Bhutto and Sharif decry dictatorship, while seeking a deal with Pakistan’s US-backed military regime

By Keith Jones
26 November 2007

Pakistan is now in its twenty-third full day of de facto martial law. Basic civil liberties have been suspended. Thousands of government opponents—members of opposition parties, lawyers, human rights activists and trade unionists—remain in detention. Police break up anti-government protests with baton charges and mass arrests on a daily basis and the US-supported, military-dominated government has made civilians who challenge the rule of General President Pervez Musharraf liable to court martial.

Yet, even as they fulminate against military rule, all major factions of Pakistan’s traditional bourgeois political establishment are angling for a deal with the military and its supporters and bankrollers in Washington.

Only after the military regime had twice placed Benazir Bhutto under house arrest and arrested and roughed up thousands of her supporters did the “life chairperson” of the Pakistan People’s Party (PPP) announce, November 12, that she had “definitively” broken off power-sharing negotiations with Musharraf.

Now, bowing to pressure from the Bush administration, Bhutto has signaled that her PPP will participate in the bogus national and provincial elections the military regime intends to hold January 8. And the other major parties, beginning with the Pakistan Muslim League (Nawaz) of deposed Prime Minister Nawaz Sharif, who returned to Pakistan yesterday, appear set to follow suit, thereby serving as direct accomplices of the military regime.

Musharraf has indicated that the elections will likely take place with martial law still in effect, meaning most campaigning will be illegal and only the tamest criticism of the government and military will be allowed. Even more importantly, the elections are designed to legitimize and give a democratic façade to a political set-up in which the military retains decisive control over the Pakistani state through a strong presidency, a military-dominated National Security Council with sweeping powers of constitutional oversight over important government actions, and a judiciary that under Musharraf’s martial law regime has been purged of elements deemed “disruptive” by Pakistan’s generals.

Last Thursday, Bhutto announced that the PPP would file nomination papers for a full slate of candidates for the January 8 elections, saying “We don’t want to give a walkover to our opponents.” On Sunday, she herself filed nomination papers for a National Assembly constituency in southern Sindh. “God willing, an election will be held and the People’s Party and the people will win,” Bhutto told reporters.

Bhutto is claiming that her PPP has yet to take a final decision on whether to contest the elections. But this is clearly only so as to overcome opposition within her own party to such a craven act of collaboration with Musharraf and so as to provide the PPP an escape hatch should the popular protests against the government suddenly escalate, whether on account of the brutal martial law regime or the burgeoning economic crisis. (The current caretaker government is reported to be on the verge of announcing a 15 to 20 percent hike in oil prices.)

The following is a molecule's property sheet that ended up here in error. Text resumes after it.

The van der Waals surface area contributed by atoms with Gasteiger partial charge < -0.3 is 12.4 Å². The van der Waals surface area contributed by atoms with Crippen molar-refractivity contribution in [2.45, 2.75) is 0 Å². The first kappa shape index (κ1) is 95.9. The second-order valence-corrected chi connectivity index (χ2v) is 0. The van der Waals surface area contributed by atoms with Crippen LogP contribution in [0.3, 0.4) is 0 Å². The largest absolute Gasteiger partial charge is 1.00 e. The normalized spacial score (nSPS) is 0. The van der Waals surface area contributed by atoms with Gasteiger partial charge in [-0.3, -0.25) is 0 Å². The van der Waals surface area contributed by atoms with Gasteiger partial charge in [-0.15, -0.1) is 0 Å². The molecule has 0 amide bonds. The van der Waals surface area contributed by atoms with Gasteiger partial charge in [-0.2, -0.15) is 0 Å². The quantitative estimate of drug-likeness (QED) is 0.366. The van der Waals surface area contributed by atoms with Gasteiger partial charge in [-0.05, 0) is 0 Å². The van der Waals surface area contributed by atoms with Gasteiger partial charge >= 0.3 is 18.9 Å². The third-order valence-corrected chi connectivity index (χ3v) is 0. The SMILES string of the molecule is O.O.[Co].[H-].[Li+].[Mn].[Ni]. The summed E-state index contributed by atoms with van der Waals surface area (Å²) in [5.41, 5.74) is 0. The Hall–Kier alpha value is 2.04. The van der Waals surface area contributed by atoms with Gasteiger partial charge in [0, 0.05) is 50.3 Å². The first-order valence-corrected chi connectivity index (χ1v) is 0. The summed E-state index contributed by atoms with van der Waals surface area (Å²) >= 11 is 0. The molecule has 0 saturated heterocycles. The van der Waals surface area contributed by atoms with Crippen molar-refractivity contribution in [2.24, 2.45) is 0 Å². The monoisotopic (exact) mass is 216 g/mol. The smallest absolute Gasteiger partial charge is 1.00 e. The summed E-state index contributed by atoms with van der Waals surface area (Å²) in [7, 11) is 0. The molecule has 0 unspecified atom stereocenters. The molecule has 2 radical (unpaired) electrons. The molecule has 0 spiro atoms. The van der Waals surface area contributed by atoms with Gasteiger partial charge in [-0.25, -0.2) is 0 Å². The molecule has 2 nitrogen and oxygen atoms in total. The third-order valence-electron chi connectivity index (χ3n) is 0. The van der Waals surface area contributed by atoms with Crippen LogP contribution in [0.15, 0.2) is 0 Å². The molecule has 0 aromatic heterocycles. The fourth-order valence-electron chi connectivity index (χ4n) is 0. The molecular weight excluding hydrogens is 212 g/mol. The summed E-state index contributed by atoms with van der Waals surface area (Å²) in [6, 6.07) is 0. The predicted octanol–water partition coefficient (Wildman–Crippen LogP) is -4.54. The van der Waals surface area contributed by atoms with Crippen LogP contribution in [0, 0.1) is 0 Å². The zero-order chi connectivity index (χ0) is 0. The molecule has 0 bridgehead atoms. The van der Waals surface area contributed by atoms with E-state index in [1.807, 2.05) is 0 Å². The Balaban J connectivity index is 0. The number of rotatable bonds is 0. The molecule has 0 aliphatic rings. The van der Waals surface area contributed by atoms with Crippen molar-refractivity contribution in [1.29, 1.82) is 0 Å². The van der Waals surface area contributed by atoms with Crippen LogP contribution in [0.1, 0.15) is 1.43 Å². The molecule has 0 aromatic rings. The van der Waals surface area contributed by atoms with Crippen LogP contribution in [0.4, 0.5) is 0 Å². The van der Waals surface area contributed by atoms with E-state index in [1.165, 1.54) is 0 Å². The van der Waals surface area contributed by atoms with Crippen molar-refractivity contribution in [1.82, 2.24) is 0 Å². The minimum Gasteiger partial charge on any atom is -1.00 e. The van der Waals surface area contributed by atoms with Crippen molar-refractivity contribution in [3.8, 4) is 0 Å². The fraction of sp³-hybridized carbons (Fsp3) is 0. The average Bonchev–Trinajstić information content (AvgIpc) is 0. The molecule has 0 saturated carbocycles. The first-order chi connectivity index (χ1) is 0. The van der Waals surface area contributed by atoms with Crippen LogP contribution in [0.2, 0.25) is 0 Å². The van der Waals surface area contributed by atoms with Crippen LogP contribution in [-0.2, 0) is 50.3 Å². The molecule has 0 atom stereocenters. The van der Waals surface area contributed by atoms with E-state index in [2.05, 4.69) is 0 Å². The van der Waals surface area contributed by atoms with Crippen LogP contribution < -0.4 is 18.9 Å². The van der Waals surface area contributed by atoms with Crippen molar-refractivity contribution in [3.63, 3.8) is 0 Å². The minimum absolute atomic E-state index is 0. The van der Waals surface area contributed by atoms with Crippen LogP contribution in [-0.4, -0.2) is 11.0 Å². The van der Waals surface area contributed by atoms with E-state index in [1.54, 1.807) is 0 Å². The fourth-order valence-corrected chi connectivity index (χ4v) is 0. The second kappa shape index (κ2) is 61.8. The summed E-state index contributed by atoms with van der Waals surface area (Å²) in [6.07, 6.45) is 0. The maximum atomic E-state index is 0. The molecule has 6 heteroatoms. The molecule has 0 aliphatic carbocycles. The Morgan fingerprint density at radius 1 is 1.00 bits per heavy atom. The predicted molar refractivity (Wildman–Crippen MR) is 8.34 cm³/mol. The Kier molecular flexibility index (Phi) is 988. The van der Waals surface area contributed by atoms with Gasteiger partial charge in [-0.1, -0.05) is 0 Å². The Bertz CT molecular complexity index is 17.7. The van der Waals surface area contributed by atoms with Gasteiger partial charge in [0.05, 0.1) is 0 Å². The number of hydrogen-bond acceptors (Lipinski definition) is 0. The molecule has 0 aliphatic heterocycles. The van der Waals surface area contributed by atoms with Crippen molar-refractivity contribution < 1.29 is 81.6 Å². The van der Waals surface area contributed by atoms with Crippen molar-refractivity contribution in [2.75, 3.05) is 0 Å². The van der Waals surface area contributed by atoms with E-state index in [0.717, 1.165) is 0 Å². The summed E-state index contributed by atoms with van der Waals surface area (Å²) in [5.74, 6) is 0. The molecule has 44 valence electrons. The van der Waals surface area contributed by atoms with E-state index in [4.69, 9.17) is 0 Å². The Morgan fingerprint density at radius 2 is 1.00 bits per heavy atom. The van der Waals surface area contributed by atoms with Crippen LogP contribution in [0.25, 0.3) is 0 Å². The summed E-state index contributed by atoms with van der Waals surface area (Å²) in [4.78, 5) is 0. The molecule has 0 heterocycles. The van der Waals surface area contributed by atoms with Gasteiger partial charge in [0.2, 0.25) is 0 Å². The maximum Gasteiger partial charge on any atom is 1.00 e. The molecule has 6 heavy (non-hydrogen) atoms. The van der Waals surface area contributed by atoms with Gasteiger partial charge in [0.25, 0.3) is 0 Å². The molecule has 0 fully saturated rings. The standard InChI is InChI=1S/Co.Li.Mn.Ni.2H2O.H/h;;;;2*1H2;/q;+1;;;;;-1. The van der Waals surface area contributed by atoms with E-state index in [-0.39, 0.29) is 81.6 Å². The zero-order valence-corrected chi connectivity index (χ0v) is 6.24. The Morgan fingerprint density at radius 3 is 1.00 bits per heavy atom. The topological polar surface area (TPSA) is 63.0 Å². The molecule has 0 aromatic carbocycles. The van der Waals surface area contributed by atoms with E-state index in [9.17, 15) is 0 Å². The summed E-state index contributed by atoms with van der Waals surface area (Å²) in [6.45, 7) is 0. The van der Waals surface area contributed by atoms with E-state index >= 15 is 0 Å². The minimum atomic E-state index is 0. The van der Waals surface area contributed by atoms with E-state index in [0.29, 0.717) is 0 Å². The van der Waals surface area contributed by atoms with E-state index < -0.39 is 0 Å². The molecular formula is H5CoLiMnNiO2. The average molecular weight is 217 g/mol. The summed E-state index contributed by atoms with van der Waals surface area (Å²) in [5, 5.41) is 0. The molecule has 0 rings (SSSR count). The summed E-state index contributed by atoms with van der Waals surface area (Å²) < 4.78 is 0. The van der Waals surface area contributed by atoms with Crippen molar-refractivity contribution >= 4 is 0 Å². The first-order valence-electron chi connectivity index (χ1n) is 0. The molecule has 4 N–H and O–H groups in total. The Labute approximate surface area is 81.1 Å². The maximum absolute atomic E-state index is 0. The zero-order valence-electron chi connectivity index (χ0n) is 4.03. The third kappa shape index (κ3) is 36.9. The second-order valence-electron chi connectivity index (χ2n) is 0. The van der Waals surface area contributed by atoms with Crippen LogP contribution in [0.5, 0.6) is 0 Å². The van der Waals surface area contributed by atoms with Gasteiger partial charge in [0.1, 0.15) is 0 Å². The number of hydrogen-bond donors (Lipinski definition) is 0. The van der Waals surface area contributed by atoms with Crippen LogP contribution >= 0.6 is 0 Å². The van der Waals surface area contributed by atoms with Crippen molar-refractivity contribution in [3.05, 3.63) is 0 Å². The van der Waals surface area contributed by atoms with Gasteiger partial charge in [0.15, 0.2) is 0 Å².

Nawaz Sharif, the prime minister whom Musharraf overthrew by way of his 1999 coup, and the leader of what is generally held to be Pakistan’s second largest party, has vowed to lead a 17-party alliance, the All-Parties Democratic Movement, in boycotting the elections. But he too has instructed his party to fulfill all the legal formalities to participate in the elections and his brother and close advisor, Shahbaz Sharif, told reporters in London Saturday before joining Nawaz in his return to Pakistan that if the PPP chooses to contest the elections a boycott cannot work.

Shabhaz refused to rule out Nawaz Sharif himself filing nomination papers Monday, although his candidacy could subsequently be struck down by the pro-Musharraf Election Commission because of his 2000 conviction on treason and kidnapping charges in a sham-trial mounted by the Musharraf regime.

The PPP, the PML (N), and the third major ostensible opposition grouping, the Islamic fundamentalist Muttahida Majlis-e-Amal(MMA), have claimed repeatedly over the past four years to be on the verge of launching a joint popular mobilization against the military regime, only to delay any action and trade accusations as to who thwarted the anti-Musharraf campaign. While the MMA has pointed to the longstanding back-channel contacts between Bhutto and Musharraf (contacts that climaxed in the Bush administration’s concerted attempt over the past six months to broker a Musharraf-Bhutto alliance), the PPP has chastised the MMA for serving the Musharraf regime by forming the government in the North-West Frontier Province and by participating in a governmental coalition with the pro-Musharraf PML (Q) in Baluchistan.